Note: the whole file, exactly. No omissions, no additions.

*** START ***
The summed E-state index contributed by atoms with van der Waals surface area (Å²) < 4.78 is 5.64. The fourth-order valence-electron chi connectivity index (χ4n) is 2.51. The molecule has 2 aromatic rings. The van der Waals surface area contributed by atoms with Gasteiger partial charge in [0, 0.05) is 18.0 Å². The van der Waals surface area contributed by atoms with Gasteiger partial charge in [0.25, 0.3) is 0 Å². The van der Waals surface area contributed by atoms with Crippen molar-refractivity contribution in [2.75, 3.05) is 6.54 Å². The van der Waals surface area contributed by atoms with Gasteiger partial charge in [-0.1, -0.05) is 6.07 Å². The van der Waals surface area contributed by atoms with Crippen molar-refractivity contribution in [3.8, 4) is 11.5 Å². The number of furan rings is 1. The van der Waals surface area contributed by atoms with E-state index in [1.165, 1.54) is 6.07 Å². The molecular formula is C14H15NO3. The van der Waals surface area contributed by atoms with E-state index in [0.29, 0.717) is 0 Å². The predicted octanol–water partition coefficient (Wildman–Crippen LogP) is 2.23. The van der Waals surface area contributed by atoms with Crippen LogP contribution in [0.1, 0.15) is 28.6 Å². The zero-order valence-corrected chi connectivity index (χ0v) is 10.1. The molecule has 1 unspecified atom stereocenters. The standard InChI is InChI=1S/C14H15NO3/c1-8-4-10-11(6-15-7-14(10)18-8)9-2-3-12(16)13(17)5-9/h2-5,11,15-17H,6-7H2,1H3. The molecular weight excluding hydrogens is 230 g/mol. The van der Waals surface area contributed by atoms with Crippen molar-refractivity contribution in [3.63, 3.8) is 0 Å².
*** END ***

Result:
The summed E-state index contributed by atoms with van der Waals surface area (Å²) < 4.78 is 5.64. The fourth-order valence-electron chi connectivity index (χ4n) is 2.51. The molecule has 2 aromatic rings. The van der Waals surface area contributed by atoms with Gasteiger partial charge in [0, 0.05) is 18.0 Å². The van der Waals surface area contributed by atoms with Gasteiger partial charge in [0.25, 0.3) is 0 Å². The van der Waals surface area contributed by atoms with Crippen molar-refractivity contribution in [2.75, 3.05) is 6.54 Å². The van der Waals surface area contributed by atoms with Gasteiger partial charge in [-0.1, -0.05) is 6.07 Å². The van der Waals surface area contributed by atoms with Crippen molar-refractivity contribution in [3.8, 4) is 11.5 Å². The number of furan rings is 1. The van der Waals surface area contributed by atoms with E-state index in [1.165, 1.54) is 6.07 Å². The molecular formula is C14H15NO3. The van der Waals surface area contributed by atoms with E-state index in [0.29, 0.717) is 0 Å². The predicted octanol–water partition coefficient (Wildman–Crippen LogP) is 2.23. The van der Waals surface area contributed by atoms with Crippen LogP contribution in [0.1, 0.15) is 28.6 Å². The zero-order valence-corrected chi connectivity index (χ0v) is 10.1. The molecule has 1 unspecified atom stereocenters. The standard InChI is InChI=1S/C14H15NO3/c1-8-4-10-11(6-15-7-14(10)18-8)9-2-3-12(16)13(17)5-9/h2-5,11,15-17H,6-7H2,1H3. The molecular weight excluding hydrogens is 230 g/mol. The van der Waals surface area contributed by atoms with Crippen molar-refractivity contribution in [3.63, 3.8) is 0 Å².